Researchers at Massachusetts Institute of Technology (MIT) claim to have successfully created analog synapses that are one million times faster than those found in the human brain.
Just as our brains need synapses and neurons to create a series of links between different parts of the brain, and digital processors need transistors, analog processors require programmable transistors. When put into the right configuration, these can be programmed to act much like the human brain.
MIT has created synapses, made from a form of specialised glass, which are extremely fast and efficient. This glass, called PSG, can withstand high voltages without breaking, allowing researchers to send protons at breakneck speeds with little resistance. These connections allow for AI to create neural responses in nanosecond speeds, much faster than the human brain.
“The action potential in biological cells rises and falls with a timescale of milliseconds, since the voltage difference of around 0.1 volt is constrained by the stability of water,” explained researcher Ju Li. “Here we apply up to ten volts across a special solid glass film of nanoscale thickness that conducts protons, without permanently damaging it.”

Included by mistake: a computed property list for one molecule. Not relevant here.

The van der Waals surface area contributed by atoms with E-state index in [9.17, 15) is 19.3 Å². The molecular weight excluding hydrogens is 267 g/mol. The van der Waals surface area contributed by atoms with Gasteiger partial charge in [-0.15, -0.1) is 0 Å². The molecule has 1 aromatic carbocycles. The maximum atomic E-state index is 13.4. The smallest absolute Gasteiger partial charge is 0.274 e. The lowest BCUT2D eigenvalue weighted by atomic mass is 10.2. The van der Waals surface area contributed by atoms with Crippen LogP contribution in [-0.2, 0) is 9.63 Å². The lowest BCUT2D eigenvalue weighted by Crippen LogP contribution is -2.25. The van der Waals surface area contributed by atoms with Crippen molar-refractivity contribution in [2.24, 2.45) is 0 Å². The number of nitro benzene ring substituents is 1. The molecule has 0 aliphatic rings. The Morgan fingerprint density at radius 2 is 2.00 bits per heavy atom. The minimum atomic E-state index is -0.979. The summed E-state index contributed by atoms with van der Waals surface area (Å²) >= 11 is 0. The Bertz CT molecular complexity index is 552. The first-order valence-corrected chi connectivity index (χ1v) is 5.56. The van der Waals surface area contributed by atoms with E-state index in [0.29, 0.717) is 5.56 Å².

- Facial recognition for remote exams raises huge concerns
- Flanders statistics agency to use AI to better understand civilian needs
This development will help in the creation of even faster neural networks, algorithms that attempt to recognise relationships in sets of data similar to the way our natural brains process data.
This greater speed and efficiency will allow researchers to grow neural networks in scale and reduce the carbon footprint of the computers needed to run them. The increase in potential processing speed, researcher Murat Onen said, is not comparable to a faster car, but to a “spacecraft.”
In MIT’s research paper, the scientists express hope that the new discovery will advance the field of analog deep learning, a new and innovative field in artificial intelligence. It is hoped, Onen said, that the new networks will have “unprecedented complexity” and will be capable of outperforming all other types of neural networks.